Aunt Jessie did not spend a lot of time in the kitchen. Her answer to every culinary question was a pot roast and a coconut cream pie. Preferably store-bought. When Aunt Jessie passed away, I received her book of recipe clippings–yellowed bits of newsprint carefully lifted from the daily paper, or mimeographed sheets of bleeding purple ink. Aunt Jessie grew up on an Indiana farm during the Depression years and the recipes she chose to clip reflect a simple, straight-forward approach to cooking. Except maybe for the stack of tortured Jell-O salad recipes. Those I keep out of pure nostalgia.
These barbecue sandwiches are inspired by a newspaper clipping from her collection. I’ve adapted it just a little bit to reflect my family’s eating style, but really it didn’t need too much tweaking. This is a low-and-slow type of dish. One that you put in first thing in the morning, fuss with a little bit at noon, and then serve up all hot and delicious at supper. These are my favorite kinds of recipes because they fit well into a day of nursing the baby, teaching math lessons, and doing laundry.
Start with about 2 pounds of beef in your slow cooker. I tend to use whatever cut is on sale at the butcher counter. Stew beef works really well because it takes less work to shred it down into a scoopable barbecue, but I’ve also used just about every other cut of beef roast. Any cut suitable for slow roasting and containing a goodly amount of fat and flavor is suitable here. Add some finely chopped onion and garlic, salt and pepper, and just enough water to cover the bottom of the crock and keep the beef from burning and drying out. Cook it on low until lunch time.
It’s a good idea to make this for the first time on a day when you’ll be around to keep an eye on it. You don’t want the crock to run out of water! I don’t recommend leaving it to cook alone for 5 hours without having a good, friendly relationship with your slow cooker. Otherwise you may come home to beef jerky. Don’t lift the lid to check the water level or you’ll lose most of the moisture by releasing the steam. But if you notice your crock has stopped bubbling and steaming, take a peek through the glass lid and add another cupful of water if it’s run dry.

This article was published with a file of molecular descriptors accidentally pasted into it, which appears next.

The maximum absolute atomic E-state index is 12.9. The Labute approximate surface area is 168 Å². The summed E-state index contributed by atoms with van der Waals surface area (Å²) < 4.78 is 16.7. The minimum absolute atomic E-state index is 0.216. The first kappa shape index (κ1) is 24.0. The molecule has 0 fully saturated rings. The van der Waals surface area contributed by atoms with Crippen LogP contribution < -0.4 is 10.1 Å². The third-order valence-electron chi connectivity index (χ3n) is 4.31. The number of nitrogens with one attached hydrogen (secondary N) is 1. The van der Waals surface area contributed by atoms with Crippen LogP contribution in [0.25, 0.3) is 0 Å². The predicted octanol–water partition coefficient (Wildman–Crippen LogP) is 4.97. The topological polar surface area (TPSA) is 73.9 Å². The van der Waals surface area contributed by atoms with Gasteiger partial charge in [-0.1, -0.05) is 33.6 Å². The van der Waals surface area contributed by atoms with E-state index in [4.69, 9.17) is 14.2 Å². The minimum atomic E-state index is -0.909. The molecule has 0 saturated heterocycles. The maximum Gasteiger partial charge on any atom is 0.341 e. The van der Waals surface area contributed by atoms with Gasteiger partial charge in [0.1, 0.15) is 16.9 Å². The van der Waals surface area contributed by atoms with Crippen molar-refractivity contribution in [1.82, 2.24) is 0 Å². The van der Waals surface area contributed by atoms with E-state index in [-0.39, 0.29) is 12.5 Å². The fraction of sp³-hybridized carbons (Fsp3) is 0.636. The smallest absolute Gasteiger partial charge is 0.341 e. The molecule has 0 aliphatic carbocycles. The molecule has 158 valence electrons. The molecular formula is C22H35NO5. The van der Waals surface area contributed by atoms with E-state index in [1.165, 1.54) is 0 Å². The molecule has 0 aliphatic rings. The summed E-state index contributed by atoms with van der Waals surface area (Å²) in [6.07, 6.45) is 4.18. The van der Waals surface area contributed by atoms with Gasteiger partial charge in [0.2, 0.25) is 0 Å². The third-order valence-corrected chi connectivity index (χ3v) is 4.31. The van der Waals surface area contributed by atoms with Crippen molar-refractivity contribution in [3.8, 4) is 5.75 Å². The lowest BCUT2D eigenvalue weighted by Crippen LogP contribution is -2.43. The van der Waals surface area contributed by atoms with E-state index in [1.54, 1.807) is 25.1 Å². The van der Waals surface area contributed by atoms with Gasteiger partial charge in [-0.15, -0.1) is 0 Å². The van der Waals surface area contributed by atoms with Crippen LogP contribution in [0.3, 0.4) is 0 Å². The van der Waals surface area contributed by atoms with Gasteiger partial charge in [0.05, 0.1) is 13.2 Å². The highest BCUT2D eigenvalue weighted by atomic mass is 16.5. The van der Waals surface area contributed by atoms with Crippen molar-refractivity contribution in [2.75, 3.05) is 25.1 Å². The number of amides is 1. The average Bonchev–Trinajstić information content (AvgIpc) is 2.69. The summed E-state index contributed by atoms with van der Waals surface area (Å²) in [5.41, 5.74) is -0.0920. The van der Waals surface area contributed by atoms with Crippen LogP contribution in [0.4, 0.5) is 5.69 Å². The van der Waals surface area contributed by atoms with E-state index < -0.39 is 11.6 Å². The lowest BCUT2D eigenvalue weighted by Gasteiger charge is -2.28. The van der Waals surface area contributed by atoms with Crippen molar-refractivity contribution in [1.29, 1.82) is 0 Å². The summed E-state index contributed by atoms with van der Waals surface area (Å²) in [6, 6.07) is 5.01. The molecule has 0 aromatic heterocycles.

At some point you’ll need to mix up the sauce ingredients. I usually do this between washing up the breakfast dishes and starting a load of laundry. If you want to really be on your game, you can mix it up the night before and keep it in the fridge, just don’t tell the rest of us how uber-prepared you are. It makes us feel bad. After about 4 or 5 hours of low-and-slow cooking add the sauce to the slow cooker. Give it a good stir to coat the beef, replace the lid, and crank it up to high. Again, keep your nose and ears open for smells and sounds that signal scorching and burning. Your slow cooker may need you to add more moisture throughout the afternoon.
Once it starts falling apart (about another 4-5 hours), use forks or knives to shred the beef and incorporate it into the sauce. Depending on the cut you use and your slow cooker, you beef may be ready before it’s dinner time. This is no problem. Just keep it warm and covered in the crock, either on a “Warm” setting or in a low oven, until you’re ready for it.
My family likes this served on toasted focaccia bread, and I offer sliced avocado and sauerkraut (half the family takes the avocado, the other half takes the sauerkraut). But you could serve yours with whatever your household likes–sliced onion, pickle relish, green tomatoes. It’s also tasty served over hot rice or roasted sweet potatoes, if you need a gluten-free option, and the ingredients are highly adaptable so that you can make it fit into various restricted diets. Paleo? Use coconut aminos instead of the Worcestershire sauce. Low-FODMAP? Switch up the garlic, onion, and tomato and replace the sweetener with maple syrup. I make it a little bit different each time, depending on who’s staying to dinner and find it to be consistently delicious.
This recipe is adapted from a newspaper cut-out in Aunt Jessie’s recipe file.
Course: GAPS/Paleo/SCD-Main (Beef)
- 2 lbs beef stew meat (or other cut of slow cooking beef)
- 1/4 cup onion minced
- 1 Tbs garlic minced
- 1/2 tsp salt
- 1/4 tsp pepper
- 3/4 cup water
- 1/2 cup tomato sauce
- 1/2 cup tomato paste
- 1 Tbs honey
- 2 Tbs red wine vinegar
- 1 Tbs Worcestershire sauce
- 1 Tbs molasses
- 1 tsp salt
- dash cinnamon
- buns, toppings, etc. for serving
- Put the beef into a crock pot with onion, garlic, salt, pepper, and water. Cook on low about 4 hours, adding more water as needed to keep from burning. Switch the slow cooker to “high”. Mix the sauce ingredients in a bowl and add to the crock. Cook for another 4-5 hours until the meat falls apart and shreds easily.